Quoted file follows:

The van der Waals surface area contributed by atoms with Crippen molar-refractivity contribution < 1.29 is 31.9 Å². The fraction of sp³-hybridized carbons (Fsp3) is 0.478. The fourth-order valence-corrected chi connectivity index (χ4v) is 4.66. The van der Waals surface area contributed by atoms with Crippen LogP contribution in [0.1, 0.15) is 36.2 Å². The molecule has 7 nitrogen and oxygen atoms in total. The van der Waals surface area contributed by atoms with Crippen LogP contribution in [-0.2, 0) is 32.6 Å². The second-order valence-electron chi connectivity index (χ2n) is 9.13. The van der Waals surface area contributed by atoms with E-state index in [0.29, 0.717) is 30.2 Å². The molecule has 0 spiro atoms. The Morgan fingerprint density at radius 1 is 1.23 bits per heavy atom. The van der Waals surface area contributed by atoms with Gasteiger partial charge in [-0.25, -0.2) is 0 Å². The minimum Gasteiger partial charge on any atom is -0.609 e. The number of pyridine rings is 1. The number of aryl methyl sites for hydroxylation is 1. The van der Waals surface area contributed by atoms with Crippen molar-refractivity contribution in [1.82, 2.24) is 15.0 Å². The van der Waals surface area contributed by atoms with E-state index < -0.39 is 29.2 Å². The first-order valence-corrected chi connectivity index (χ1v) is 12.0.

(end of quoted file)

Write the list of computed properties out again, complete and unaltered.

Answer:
The van der Waals surface area contributed by atoms with Crippen molar-refractivity contribution < 1.29 is 31.9 Å². The fraction of sp³-hybridized carbons (Fsp3) is 0.478. The fourth-order valence-corrected chi connectivity index (χ4v) is 4.66. The van der Waals surface area contributed by atoms with Crippen LogP contribution in [0.1, 0.15) is 36.2 Å². The molecule has 7 nitrogen and oxygen atoms in total. The van der Waals surface area contributed by atoms with Crippen LogP contribution in [-0.2, 0) is 32.6 Å². The second-order valence-electron chi connectivity index (χ2n) is 9.13. The van der Waals surface area contributed by atoms with E-state index in [0.29, 0.717) is 30.2 Å². The molecule has 0 spiro atoms. The Morgan fingerprint density at radius 1 is 1.23 bits per heavy atom. The van der Waals surface area contributed by atoms with Gasteiger partial charge in [-0.25, -0.2) is 0 Å². The minimum Gasteiger partial charge on any atom is -0.609 e. The number of pyridine rings is 1. The number of aryl methyl sites for hydroxylation is 1. The van der Waals surface area contributed by atoms with Crippen molar-refractivity contribution in [1.82, 2.24) is 15.0 Å². The van der Waals surface area contributed by atoms with E-state index < -0.39 is 29.2 Å². The first-order valence-corrected chi connectivity index (χ1v) is 12.0.